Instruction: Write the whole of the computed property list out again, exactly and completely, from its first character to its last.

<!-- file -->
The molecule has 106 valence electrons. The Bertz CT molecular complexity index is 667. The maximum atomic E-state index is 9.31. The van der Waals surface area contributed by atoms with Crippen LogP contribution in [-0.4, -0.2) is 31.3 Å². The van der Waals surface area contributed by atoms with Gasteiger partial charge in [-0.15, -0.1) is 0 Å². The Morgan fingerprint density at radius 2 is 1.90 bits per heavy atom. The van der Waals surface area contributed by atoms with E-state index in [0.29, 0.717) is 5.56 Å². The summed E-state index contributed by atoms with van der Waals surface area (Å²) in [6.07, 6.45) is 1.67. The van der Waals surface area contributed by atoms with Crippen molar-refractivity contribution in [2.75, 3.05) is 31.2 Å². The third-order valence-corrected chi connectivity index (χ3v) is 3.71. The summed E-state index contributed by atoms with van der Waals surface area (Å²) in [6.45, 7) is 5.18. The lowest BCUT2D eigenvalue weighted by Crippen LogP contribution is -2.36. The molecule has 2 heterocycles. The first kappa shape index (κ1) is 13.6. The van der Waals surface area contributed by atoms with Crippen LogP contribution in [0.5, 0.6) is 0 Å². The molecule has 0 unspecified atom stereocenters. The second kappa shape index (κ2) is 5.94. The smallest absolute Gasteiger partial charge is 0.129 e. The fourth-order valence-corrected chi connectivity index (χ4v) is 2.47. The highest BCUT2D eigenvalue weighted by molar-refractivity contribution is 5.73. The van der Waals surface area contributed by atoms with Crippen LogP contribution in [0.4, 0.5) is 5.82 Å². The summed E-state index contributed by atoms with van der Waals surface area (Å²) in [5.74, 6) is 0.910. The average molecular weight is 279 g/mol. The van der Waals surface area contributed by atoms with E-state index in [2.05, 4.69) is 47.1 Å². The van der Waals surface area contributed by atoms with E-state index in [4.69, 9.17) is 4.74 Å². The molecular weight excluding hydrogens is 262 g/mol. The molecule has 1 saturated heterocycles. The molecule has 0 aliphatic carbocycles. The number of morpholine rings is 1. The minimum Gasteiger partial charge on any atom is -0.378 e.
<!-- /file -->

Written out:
The molecule has 106 valence electrons. The Bertz CT molecular complexity index is 667. The maximum atomic E-state index is 9.31. The van der Waals surface area contributed by atoms with Crippen LogP contribution in [-0.4, -0.2) is 31.3 Å². The van der Waals surface area contributed by atoms with Gasteiger partial charge in [-0.15, -0.1) is 0 Å². The Morgan fingerprint density at radius 2 is 1.90 bits per heavy atom. The van der Waals surface area contributed by atoms with E-state index in [0.29, 0.717) is 5.56 Å². The summed E-state index contributed by atoms with van der Waals surface area (Å²) in [6.07, 6.45) is 1.67. The van der Waals surface area contributed by atoms with Crippen molar-refractivity contribution in [2.75, 3.05) is 31.2 Å². The third-order valence-corrected chi connectivity index (χ3v) is 3.71. The summed E-state index contributed by atoms with van der Waals surface area (Å²) in [6.45, 7) is 5.18. The lowest BCUT2D eigenvalue weighted by Crippen LogP contribution is -2.36. The molecule has 2 heterocycles. The first kappa shape index (κ1) is 13.6. The van der Waals surface area contributed by atoms with Crippen LogP contribution in [0.5, 0.6) is 0 Å². The molecule has 0 unspecified atom stereocenters. The second kappa shape index (κ2) is 5.94. The smallest absolute Gasteiger partial charge is 0.129 e. The fourth-order valence-corrected chi connectivity index (χ4v) is 2.47. The highest BCUT2D eigenvalue weighted by molar-refractivity contribution is 5.73. The van der Waals surface area contributed by atoms with Crippen LogP contribution in [0.4, 0.5) is 5.82 Å². The summed E-state index contributed by atoms with van der Waals surface area (Å²) in [5.74, 6) is 0.910. The average molecular weight is 279 g/mol. The van der Waals surface area contributed by atoms with E-state index in [2.05, 4.69) is 47.1 Å². The van der Waals surface area contributed by atoms with E-state index in [4.69, 9.17) is 4.74 Å². The molecular weight excluding hydrogens is 262 g/mol. The molecule has 1 saturated heterocycles. The molecule has 0 aliphatic carbocycles. The number of morpholine rings is 1. The minimum Gasteiger partial charge on any atom is -0.378 e.